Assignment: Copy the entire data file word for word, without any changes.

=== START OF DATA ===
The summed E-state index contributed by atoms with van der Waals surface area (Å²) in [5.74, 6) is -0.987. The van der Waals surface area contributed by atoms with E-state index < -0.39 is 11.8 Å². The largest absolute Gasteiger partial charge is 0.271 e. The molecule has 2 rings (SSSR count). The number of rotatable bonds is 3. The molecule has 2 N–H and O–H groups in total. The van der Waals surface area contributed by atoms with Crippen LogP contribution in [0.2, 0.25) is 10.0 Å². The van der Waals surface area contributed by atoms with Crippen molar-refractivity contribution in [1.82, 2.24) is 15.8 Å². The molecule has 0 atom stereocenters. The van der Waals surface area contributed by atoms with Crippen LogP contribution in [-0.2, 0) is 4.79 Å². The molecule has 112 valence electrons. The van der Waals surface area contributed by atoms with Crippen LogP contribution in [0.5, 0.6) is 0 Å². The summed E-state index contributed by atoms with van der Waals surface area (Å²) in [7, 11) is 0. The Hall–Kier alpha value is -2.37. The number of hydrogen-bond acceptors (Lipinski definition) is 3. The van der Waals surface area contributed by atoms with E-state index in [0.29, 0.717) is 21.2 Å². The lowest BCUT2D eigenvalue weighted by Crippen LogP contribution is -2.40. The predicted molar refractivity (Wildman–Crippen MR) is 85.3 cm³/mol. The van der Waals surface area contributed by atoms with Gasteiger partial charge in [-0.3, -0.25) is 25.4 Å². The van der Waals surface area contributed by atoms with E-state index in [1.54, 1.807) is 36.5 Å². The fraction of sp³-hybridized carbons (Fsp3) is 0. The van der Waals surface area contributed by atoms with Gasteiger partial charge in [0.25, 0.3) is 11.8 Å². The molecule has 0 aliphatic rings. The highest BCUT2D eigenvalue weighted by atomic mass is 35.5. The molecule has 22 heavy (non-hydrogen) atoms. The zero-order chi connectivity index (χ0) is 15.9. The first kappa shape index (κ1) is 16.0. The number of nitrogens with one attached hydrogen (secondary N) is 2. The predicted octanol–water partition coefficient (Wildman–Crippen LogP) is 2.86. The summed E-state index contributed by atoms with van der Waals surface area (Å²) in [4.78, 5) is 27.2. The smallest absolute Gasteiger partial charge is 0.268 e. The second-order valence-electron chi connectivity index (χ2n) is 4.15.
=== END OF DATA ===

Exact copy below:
The summed E-state index contributed by atoms with van der Waals surface area (Å²) in [5.74, 6) is -0.987. The van der Waals surface area contributed by atoms with E-state index < -0.39 is 11.8 Å². The largest absolute Gasteiger partial charge is 0.271 e. The molecule has 2 rings (SSSR count). The number of rotatable bonds is 3. The molecule has 2 N–H and O–H groups in total. The van der Waals surface area contributed by atoms with Crippen LogP contribution in [0.2, 0.25) is 10.0 Å². The van der Waals surface area contributed by atoms with Crippen molar-refractivity contribution in [1.82, 2.24) is 15.8 Å². The molecule has 0 atom stereocenters. The van der Waals surface area contributed by atoms with Crippen LogP contribution in [-0.2, 0) is 4.79 Å². The molecule has 112 valence electrons. The van der Waals surface area contributed by atoms with Crippen LogP contribution in [0.5, 0.6) is 0 Å². The summed E-state index contributed by atoms with van der Waals surface area (Å²) in [7, 11) is 0. The Hall–Kier alpha value is -2.37. The number of hydrogen-bond acceptors (Lipinski definition) is 3. The van der Waals surface area contributed by atoms with E-state index in [0.29, 0.717) is 21.2 Å². The lowest BCUT2D eigenvalue weighted by Crippen LogP contribution is -2.40. The predicted molar refractivity (Wildman–Crippen MR) is 85.3 cm³/mol. The van der Waals surface area contributed by atoms with Gasteiger partial charge in [-0.3, -0.25) is 25.4 Å². The van der Waals surface area contributed by atoms with E-state index in [1.54, 1.807) is 36.5 Å². The fraction of sp³-hybridized carbons (Fsp3) is 0. The van der Waals surface area contributed by atoms with Gasteiger partial charge in [0.25, 0.3) is 11.8 Å². The molecule has 0 aliphatic rings. The highest BCUT2D eigenvalue weighted by atomic mass is 35.5. The molecule has 22 heavy (non-hydrogen) atoms. The zero-order chi connectivity index (χ0) is 15.9. The first kappa shape index (κ1) is 16.0. The number of nitrogens with one attached hydrogen (secondary N) is 2. The predicted octanol–water partition coefficient (Wildman–Crippen LogP) is 2.86. The summed E-state index contributed by atoms with van der Waals surface area (Å²) in [4.78, 5) is 27.2. The smallest absolute Gasteiger partial charge is 0.268 e. The second-order valence-electron chi connectivity index (χ2n) is 4.15.